The menu describes this as “off dry,” which sometimes means too sweet for us, but though this does have some sweetness I find it balanced enough that I like it.  The aroma is very attractive, and reminds me of 7 Up, of all things.  There are tastes of mango and pineapple, but the sweetness dissipates fairly quickly so you get other flavors as well.  I think it would pair well with charcuterie, and when I note this to our server she tells us how this wine came to be.  Her father, the winemaker, called her one day to say that the wine had, on its own, stopped fermentation.  Happy with the result, he left it as is.  Good decision.

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  1. 2017 Riesling $22

On the other hand, the riesling is too sweet.  It smells like clover honey and tastes like sweet oranges with some spice.  It might be okay with Thai food.

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The rose is a pretty color.

  1. 2017 Bianca Dolce $16

“Gentle pink roses” says the menu of this rosé.  I’m not sure what a gentle rose is, but this is a very pleasant rosé, made from 100% merlot with the “free run juice” which comes right off the grapes.  Typical strawberry aroma and flavor, this is another dry, light wine.  I still prefer Croteaux.

  1. 2014 Merlot $25

Now we get a fresh tray of reds, labeled on the paper with the number on the menu of the wine.  2014 was not a great year for reds, and this is a fairly light merlot, with typical cherry flavor and aroma.  Just okay.

  1. 2014 Syrah $30

This is from their “certified sustainable” vineyard.  It has some tannins and nice fruit, but almost no aroma.  This is not a big wine, but would be okay with lamb chops.

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  1. 2014 “Spotlight” Petit Verdot $35

Why “spotlight”?  Because, she explains, most wineries use petit verdot as a blending wine, but in this case they wanted to put the spotlight on the petit verdot, just blending in 15% cabernet sauvignon.  After the fruity aroma I was expecting a bigger wine, but this is good anyway.  My husband notes that it starts stronger than it ends.  Perhaps it needs to age more, as we do detect some tannins.

  1. 2014 Cabernet Sauvignon          $30

I insist this smells like grape Jell-O.  I am doubted.  In any event, this is another dry, rather light red, with some cherry berry tastes.  It wouldn’t stand up to a steak, but could go with pork chops.

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An array of bottles bearing awards

  1. 2015 Cabernet Franc $?  (Not on the menu, but the sold-out 2014 was $34)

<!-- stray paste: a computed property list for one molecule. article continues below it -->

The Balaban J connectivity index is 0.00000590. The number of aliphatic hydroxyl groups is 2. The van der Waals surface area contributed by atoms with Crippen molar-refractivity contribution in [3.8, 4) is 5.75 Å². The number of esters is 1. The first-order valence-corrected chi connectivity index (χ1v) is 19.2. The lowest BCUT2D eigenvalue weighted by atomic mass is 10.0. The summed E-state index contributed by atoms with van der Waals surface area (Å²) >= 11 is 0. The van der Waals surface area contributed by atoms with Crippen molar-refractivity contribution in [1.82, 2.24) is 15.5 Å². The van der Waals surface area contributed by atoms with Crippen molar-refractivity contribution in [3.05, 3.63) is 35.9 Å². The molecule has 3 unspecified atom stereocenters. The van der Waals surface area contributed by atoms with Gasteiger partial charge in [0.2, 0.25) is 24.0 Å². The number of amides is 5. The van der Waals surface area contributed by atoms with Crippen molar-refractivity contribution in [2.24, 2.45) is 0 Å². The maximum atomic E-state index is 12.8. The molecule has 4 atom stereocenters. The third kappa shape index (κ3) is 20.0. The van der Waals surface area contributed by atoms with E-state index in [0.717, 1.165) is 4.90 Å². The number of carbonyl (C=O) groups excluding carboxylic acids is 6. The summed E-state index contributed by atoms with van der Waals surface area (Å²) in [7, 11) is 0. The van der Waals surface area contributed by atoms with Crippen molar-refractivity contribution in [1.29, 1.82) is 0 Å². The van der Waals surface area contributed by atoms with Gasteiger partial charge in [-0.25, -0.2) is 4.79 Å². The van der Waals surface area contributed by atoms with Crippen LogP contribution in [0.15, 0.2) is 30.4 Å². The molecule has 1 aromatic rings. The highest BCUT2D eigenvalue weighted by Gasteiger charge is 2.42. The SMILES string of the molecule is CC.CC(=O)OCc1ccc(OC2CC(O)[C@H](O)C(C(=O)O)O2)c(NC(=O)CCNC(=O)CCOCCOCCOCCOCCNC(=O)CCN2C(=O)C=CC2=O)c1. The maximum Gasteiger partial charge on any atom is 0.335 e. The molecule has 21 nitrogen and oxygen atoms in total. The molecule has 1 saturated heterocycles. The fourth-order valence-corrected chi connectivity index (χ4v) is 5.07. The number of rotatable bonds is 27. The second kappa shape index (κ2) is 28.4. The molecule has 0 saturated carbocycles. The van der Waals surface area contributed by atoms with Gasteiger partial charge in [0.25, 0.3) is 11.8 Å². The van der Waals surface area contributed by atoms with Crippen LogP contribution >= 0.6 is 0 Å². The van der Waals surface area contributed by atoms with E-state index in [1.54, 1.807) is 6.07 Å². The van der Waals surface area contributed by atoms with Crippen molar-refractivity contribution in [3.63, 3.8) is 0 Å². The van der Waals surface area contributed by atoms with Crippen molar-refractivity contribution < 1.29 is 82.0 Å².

Power of the book, as we often say, but also, I like to think, of our sincere interest in the wines:  we get an extra taste.  And this is the best of the reds, for sure.  I swear it smells like bread and butter pickles, as well as fruit.  The wine has lots of tannins but is rather smooth and certainly has potential, perhaps with more aging.  Good.  I enjoy drinking it.  Pairing?  How about a marinated strip steak with chimichurri sauce?

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Some wine-related gifts. I bought one.

Reasons to visit:  pleasant small winery with the chance to talk with the winemaker or a family member; on Peconic Lane, so it could be part of a winery walking tour; the Fresco White Blend, the sauvignon blanc, the 2015 cabernet franc; nice outdoor area; small selection of wine-related gift items, including t-shirts and candles.  They also offer wine-making classes, tours of the winery, and overnights at their small inn.

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Though they’ve sold out all the Ackerly Pond wines, they keep the sign up out of respect for their predecessor at the site.

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Greenport Harbor Brewing Company: Finally, Beer Weather! April 25, 2018

https://greenportharborbrewing.com/

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One view of the tasting room and lawn.

“Well, we’ll just have to come back,” we decided, after sharing one tasting of Greenport Harbor beers left us feeling we’d had enough for one day.  It was finally warm enough to feel that beer should be the drink of choice, so we headed to Greenport Harbor’s large facility on the corner of Peconic Lane and Main Road.  They also have a smaller tasting room in the village of Greenport.